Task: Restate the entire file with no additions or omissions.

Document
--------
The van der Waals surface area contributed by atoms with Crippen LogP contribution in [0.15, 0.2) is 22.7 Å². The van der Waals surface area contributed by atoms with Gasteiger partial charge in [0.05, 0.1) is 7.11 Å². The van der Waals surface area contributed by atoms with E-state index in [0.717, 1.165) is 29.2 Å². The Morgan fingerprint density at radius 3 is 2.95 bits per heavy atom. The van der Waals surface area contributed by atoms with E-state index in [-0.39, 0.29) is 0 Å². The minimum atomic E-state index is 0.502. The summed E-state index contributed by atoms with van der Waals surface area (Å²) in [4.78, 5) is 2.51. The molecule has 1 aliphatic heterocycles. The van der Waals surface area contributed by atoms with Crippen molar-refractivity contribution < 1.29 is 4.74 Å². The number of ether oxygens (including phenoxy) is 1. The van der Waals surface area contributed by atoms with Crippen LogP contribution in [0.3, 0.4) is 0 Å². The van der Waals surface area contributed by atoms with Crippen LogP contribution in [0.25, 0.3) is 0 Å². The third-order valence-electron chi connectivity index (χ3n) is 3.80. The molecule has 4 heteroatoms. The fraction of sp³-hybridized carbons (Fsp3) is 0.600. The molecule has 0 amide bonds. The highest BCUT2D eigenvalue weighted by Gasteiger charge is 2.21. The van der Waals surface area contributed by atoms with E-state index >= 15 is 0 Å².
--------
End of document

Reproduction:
The van der Waals surface area contributed by atoms with Crippen LogP contribution in [0.15, 0.2) is 22.7 Å². The van der Waals surface area contributed by atoms with Gasteiger partial charge in [0.05, 0.1) is 7.11 Å². The van der Waals surface area contributed by atoms with E-state index in [0.717, 1.165) is 29.2 Å². The Morgan fingerprint density at radius 3 is 2.95 bits per heavy atom. The van der Waals surface area contributed by atoms with E-state index in [-0.39, 0.29) is 0 Å². The minimum atomic E-state index is 0.502. The summed E-state index contributed by atoms with van der Waals surface area (Å²) in [4.78, 5) is 2.51. The molecule has 1 aliphatic heterocycles. The van der Waals surface area contributed by atoms with Crippen molar-refractivity contribution < 1.29 is 4.74 Å². The number of ether oxygens (including phenoxy) is 1. The van der Waals surface area contributed by atoms with Crippen LogP contribution in [0.3, 0.4) is 0 Å². The van der Waals surface area contributed by atoms with Crippen LogP contribution in [0.25, 0.3) is 0 Å². The third-order valence-electron chi connectivity index (χ3n) is 3.80. The molecule has 4 heteroatoms. The fraction of sp³-hybridized carbons (Fsp3) is 0.600. The molecule has 0 amide bonds. The highest BCUT2D eigenvalue weighted by Gasteiger charge is 2.21. The van der Waals surface area contributed by atoms with E-state index >= 15 is 0 Å².